Investors have become increasingly aware of risk premiums in the equity markets – a view supported by decades of research from leading academics. And although some investors may disagree about the number or causes of risk premiums, certain economically significant and persistent investment factors have been identified as reliable sources of risk-adjusted excess returns. At the same time, capitalizing on multiple factors in a portfolio is a difficult task, which is why turning to commoditized smart-beta exposure using ETFs may lead to insufficient risk management. Unfortunately, many ETFs get used naïvely in portfolios, which can invite a range of unintended consequences in terms of macro-economic exposures. An active approach that diversifies those risks may be much more helpful.

This article was adapted from a new white paper, "Factor Investing: A Reliable Source of Excess Returns?". Download the full version.

Investing involves risk. The value of an investment and the income from it will fluctuate and investors may not get back the principal invested. Past performance is not indicative of future performance. This is a marketing communication. It is for informational purposes only. This material does not constitute investment advice or a recommendation to buy, sell or hold any security and shall not be deemed an offer to sell or a solicitation of an offer to buy any security.

The views and opinions expressed herein, which are subject to change without notice, are those of the issuer or its affiliated companies at the time of publication. Certain data used are derived from various sources believed to be reliable, but the accuracy or completeness of the data is not guaranteed and no liability is assumed for any direct or consequential losses arising from their use. The duplication, publication, extraction or transmission of the contents, irrespective of the form, is not permitted.

This material has not been reviewed by any regulatory authorities. In mainland China, it is used only as supporting material to the offshore investment products offered by commercial banks under the Qualified Domestic Institutional Investors scheme pursuant to applicable rules and regulations.

This material is being distributed by the following Allianz Global Investors companies: Allianz Global Investors U.S. LLC, an investment adviser registered with the U.S. Securities and Exchange Commission (SEC); Allianz Global Investors GmbH, an investment company in Germany, authorized by the German Bundesanstalt für Finanzdienstleistungsaufsicht (BaFin); Allianz Global Investors Asia Pacific Ltd., licensed by the Hong Kong Securities and Futures Commission; Allianz Global Investors Singapore Ltd., regulated by the Monetary Authority of Singapore [Company Registration No. 199907169Z]; and Allianz Global Investors Japan Co., Ltd., registered in Japan as a Financial Instruments Business Operator; Allianz Global Investors Korea Ltd., licensed by the Korea Financial Services Commission; and Allianz Global Investors Taiwan Ltd., licensed by Financial Supervisory Commission in Taiwan.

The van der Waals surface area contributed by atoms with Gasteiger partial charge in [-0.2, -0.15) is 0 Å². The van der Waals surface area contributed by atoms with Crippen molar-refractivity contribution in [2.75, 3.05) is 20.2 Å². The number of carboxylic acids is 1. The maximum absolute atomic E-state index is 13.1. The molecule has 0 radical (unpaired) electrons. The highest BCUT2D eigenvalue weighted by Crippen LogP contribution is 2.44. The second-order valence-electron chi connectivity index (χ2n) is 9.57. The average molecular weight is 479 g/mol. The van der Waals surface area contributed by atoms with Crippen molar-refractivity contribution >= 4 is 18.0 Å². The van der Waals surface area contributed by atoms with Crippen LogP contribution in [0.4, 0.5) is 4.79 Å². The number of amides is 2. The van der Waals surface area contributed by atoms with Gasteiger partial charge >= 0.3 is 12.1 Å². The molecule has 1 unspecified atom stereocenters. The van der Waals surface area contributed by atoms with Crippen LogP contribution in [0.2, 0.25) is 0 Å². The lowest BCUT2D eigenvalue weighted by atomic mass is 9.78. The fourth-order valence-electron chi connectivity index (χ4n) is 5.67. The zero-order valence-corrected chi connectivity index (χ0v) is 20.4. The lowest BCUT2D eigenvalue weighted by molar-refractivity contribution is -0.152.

© 2016 Allianz Global Investors. All rights reserved.

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Benedikt Henne

Co-CIO Systematic Equity
Benedikt Henne is Co-CIO Systematic Equity with Allianz Global Investors, which he joined in 1998. He previously managed equity-enhanced products for the firm. Benedikt has a master’s degree in mathematics from the University Pierre et Marie Curie in France, and a doctorate from the University of Bonn in Germany. He is a CFA charterholder..
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Klaus Teloeken

Co-CIO Systematic Equity
Klaus Teloeken is the Co-CIO of the Systematic Equity team. He joined Allianz Global Investors in 1996 as a quantitative analyst, and in 2001 he assumed the role as Head of Systematic Equity. He is responsible for the team’s development and the management of active investment strategies. Klaus is also the author of several publications on probability theory and statistics, as well as performance measurement and investing. He studied mathematics and computer science, and has a master’s degree and a doctorate from the University of Dortmund, Germany.

Negative Rates Are Forcing Insurers to Adapt

Markus Engels | 18/10/2016
Negative Rates Are Forcing Insurers to Adapt

Summary

Insurance companies are among the many institutions that need to navigate today’s strange world of ultra-low and even negative interest rates. Senior Research Analyst Markus Engels uncovers two kinds of companies that may have found successful formulas.

Key takeaways                   
  • Life insurance companies are steering sales toward risk products centred around mortality or morbidity risk
  • P&C insurers face NIRP headwinds, but they can also reprice their businesses on an annual basis – a product advantage over life companies
  • We look for short-duration P&C and life companies with risk business models that also offer good asset and liability matching

Legendary investor Warren Buffett has time and again sung the praises of the “float” in the insurance companies he owns. As many investors know, the float is the amount that can be invested after insurance premiums are collected but before claims payments are made – and it is a concept that lies at the very heart of his celebrated business model’s success.